Four more pig farm workers in the Philippines have tested positive for a strain of the Ebola virus that is not deadly to humans, taking the number of human cases to five, the government said Friday.
The Philippines has suffered an outbreak of the Ebola-Reston virus among pigs, and Health Secretary Francisco Duque said it was possible the farm workers were infected by the animals.
One farm worker was last week confirmed to have been infected by the disease, and Duque said Friday the number of human cases had now reached five.
If a link is proved, it would be the first time humans have contracted the disease from pigs.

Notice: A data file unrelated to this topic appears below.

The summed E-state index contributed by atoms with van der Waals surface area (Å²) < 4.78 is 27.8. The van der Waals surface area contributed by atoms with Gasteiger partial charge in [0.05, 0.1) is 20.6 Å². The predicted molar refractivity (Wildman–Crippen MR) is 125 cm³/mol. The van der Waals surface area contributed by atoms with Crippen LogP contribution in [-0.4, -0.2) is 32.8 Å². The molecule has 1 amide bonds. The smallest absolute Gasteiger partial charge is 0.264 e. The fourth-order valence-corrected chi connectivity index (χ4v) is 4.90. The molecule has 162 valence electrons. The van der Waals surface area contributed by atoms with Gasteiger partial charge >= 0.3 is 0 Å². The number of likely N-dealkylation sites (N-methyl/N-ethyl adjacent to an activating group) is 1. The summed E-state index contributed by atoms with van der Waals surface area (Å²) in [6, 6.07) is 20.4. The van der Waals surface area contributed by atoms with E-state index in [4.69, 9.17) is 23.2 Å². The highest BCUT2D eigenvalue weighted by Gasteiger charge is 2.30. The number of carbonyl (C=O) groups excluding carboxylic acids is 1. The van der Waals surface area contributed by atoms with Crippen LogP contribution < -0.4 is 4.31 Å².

World Heath Organization expert on infectious diseases Julie Hall said the virus still posed "low risk" to human health.
The government quarantined farms in the Philippine towns of Pandi and Talavera after the Ebola-Reston virus was discovered in pigs in July 2008.
Ebola-Reston was first detected in 1989 in laboratory monkeys sent from the Philippines to Reston, Virginia, in the United States. Unlike its African counterparts, it has not proved deadly.
The workers are not the first human case of the Ebola-Reston virus.
Twenty five people who came into contact with the infected laboratory monkeys in 1989 tested positive for the virus. Only one showed signs of sickness, suffering from flu-like symptoms, but quickly recovered.